Rachel Timokhina, CP&Y Blog Writer
One Year Later: SH 45SW Toll Road
Updated: Sep 14, 2020
Celebrating its one-year anniversary this June, the SH 45SW Toll Road's history began over 23 years ago. Initially approved in 1997, the 45SW project that we celebrate today began in earnest in 2013.
Not everyone was convinced.
Because this project was to pass over the Barton Springs Segment (BSS) of the Edwards Aquifer, the potential environmental impacts to this area were top of mind. The Edwards Aquifer feeds into Austin’s iconic Barton Springs, which is designated by the Environmental Protection Agency (EPA) as a sole source of drinking water for 1.7 million people. This is also a valuable water source used for industry and agriculture needs. Additionally, this area is home to the federally protected Barton Springs salamander. Residents also worried that this new avenue would actually increase non-local traffic through neighborhoods adjacent to the project.
The proposed toll road offered solutions.
The Central Texas Regional Mobility Authority and its partners listened to the community and developed what would become known as an industry-leading “greenfield” project. The 45SW project utilized the following methods to mitigate or avoid environmental impacts:
Native plants were used throughout to enhance wildlife habitat and roadway aesthetics.
The road is surfaced with a Permeable Friction Course (PFC), a specialized type of porous type of pavement that absorbs contaminants to reduce water pollution. This pavement also increases driver safety by providing better grip for vehicles.
Designers made sure that the roadway alignment avoided the Aquifer’s recharge features.
Water quality ponds are spaced along the toll road to collect stormwater and remove contaminants from runoff before releasing the water into the environment.
Traffic modeling showed residents that 45SW would significantly relieve neighborhood congestion. In fact, estimates predicted that 45SW would save drivers 9 to 17 minutes commuting time to Central Austin. That’s an 18% reduction that would save drivers $12.4 million per year.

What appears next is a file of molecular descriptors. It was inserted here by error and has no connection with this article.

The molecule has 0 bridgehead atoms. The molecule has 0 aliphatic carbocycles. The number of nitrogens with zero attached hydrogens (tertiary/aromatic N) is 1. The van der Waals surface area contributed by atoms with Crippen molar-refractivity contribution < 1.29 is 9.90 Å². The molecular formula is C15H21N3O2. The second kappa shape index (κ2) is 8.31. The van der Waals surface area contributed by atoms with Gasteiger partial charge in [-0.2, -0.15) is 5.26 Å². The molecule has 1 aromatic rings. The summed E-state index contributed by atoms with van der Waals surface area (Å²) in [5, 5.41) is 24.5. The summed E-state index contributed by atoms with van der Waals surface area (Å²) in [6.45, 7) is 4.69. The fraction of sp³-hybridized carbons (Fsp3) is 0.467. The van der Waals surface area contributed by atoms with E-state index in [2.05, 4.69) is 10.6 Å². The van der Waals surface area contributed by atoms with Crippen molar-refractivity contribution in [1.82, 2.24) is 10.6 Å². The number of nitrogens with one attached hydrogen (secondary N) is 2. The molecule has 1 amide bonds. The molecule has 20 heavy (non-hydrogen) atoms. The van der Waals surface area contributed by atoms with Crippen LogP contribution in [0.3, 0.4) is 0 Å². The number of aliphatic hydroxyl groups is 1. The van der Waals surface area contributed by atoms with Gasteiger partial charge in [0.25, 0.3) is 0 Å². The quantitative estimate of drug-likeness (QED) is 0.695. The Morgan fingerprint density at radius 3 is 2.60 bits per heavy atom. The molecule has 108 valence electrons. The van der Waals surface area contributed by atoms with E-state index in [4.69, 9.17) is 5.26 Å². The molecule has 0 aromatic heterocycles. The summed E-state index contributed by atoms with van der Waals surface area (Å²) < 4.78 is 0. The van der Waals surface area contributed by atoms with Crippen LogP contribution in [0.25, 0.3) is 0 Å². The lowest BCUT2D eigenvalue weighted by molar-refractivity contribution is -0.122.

The project’s Environmental Impact Statement and Record of Decision were signed in only 20 months. Construction began in November 2016 and was completed ahead of schedule in June 2019. Going above and beyond, the 45SW project team met and exceeded the client and community’s expectations.
Now, multimodal facilities along the toll road include access to the future Violet Crown Trail with parking and a 4.5-mile-long, tree-lined biking and walking trail. There’s also a nature-viewing area at the Hill Country Classroom, a shaded kiosk with interpretive signage.
Trail signs are interactive when viewed with Trail Explorer by CTRMA, a free app that provides audio narration and augmented reality. On their website, the Mobility Authority even offers a downloadable coloring and activity book inspired by the surrounding nature of the trail.
For the 45SW Toll Road, Central Texas Regional Mobility Authority and the project’s teaming partners have received the following awards:
International Partnering Institute: Collaborative Project of the Year Award, 2020
American Public Works Association: Technical Innovation Award, 2020
Special District Program Awards: Technology Innovation: Operations Award, 2019
National Asphalt Pavement Association: Quality in Construction Award, 2019
American Council of Engineering Companies (ACEC), Texas Chapter: Gold in the Environmental category, and Silver in the Water Resources category, 2019
Greater Austin Business Awards Brookfield Residential Environmental Champion Award Sustainability and Innovation, 2018
Click here for more information about the environmental aspects of this project or click here to read specifics about the 45SW Toll Road as a transportation project. Find an aerial video of this project site here on YouTube. Reach out to the Central Texas Regional Mobility Authority to learn more at www.MobilityAuthority.com.